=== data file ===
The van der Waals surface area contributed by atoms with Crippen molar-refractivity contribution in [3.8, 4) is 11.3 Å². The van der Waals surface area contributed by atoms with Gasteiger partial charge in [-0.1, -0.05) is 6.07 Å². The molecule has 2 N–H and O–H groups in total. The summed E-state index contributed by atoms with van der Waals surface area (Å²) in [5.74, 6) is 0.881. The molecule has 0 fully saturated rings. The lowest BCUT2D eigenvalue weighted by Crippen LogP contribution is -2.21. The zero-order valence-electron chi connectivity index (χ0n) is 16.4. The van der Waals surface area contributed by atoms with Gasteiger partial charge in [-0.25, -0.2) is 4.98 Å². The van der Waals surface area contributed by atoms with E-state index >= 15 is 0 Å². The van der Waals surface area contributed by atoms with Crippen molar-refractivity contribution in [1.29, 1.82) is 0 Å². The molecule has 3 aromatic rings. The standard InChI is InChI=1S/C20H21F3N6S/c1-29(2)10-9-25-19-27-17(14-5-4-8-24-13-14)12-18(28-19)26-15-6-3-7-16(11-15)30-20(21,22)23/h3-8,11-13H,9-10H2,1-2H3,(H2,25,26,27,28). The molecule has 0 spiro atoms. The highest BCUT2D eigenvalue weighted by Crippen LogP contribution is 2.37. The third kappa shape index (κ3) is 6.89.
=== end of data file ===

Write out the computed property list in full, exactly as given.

The van der Waals surface area contributed by atoms with Crippen molar-refractivity contribution in [3.8, 4) is 11.3 Å². The van der Waals surface area contributed by atoms with Gasteiger partial charge in [-0.1, -0.05) is 6.07 Å². The molecule has 2 N–H and O–H groups in total. The summed E-state index contributed by atoms with van der Waals surface area (Å²) in [5.74, 6) is 0.881. The molecule has 0 fully saturated rings. The lowest BCUT2D eigenvalue weighted by Crippen LogP contribution is -2.21. The zero-order valence-electron chi connectivity index (χ0n) is 16.4. The van der Waals surface area contributed by atoms with Gasteiger partial charge in [-0.25, -0.2) is 4.98 Å². The van der Waals surface area contributed by atoms with E-state index >= 15 is 0 Å². The van der Waals surface area contributed by atoms with Crippen molar-refractivity contribution in [1.29, 1.82) is 0 Å². The molecule has 3 aromatic rings. The standard InChI is InChI=1S/C20H21F3N6S/c1-29(2)10-9-25-19-27-17(14-5-4-8-24-13-14)12-18(28-19)26-15-6-3-7-16(11-15)30-20(21,22)23/h3-8,11-13H,9-10H2,1-2H3,(H2,25,26,27,28). The molecule has 0 spiro atoms. The highest BCUT2D eigenvalue weighted by Crippen LogP contribution is 2.37. The third kappa shape index (κ3) is 6.89.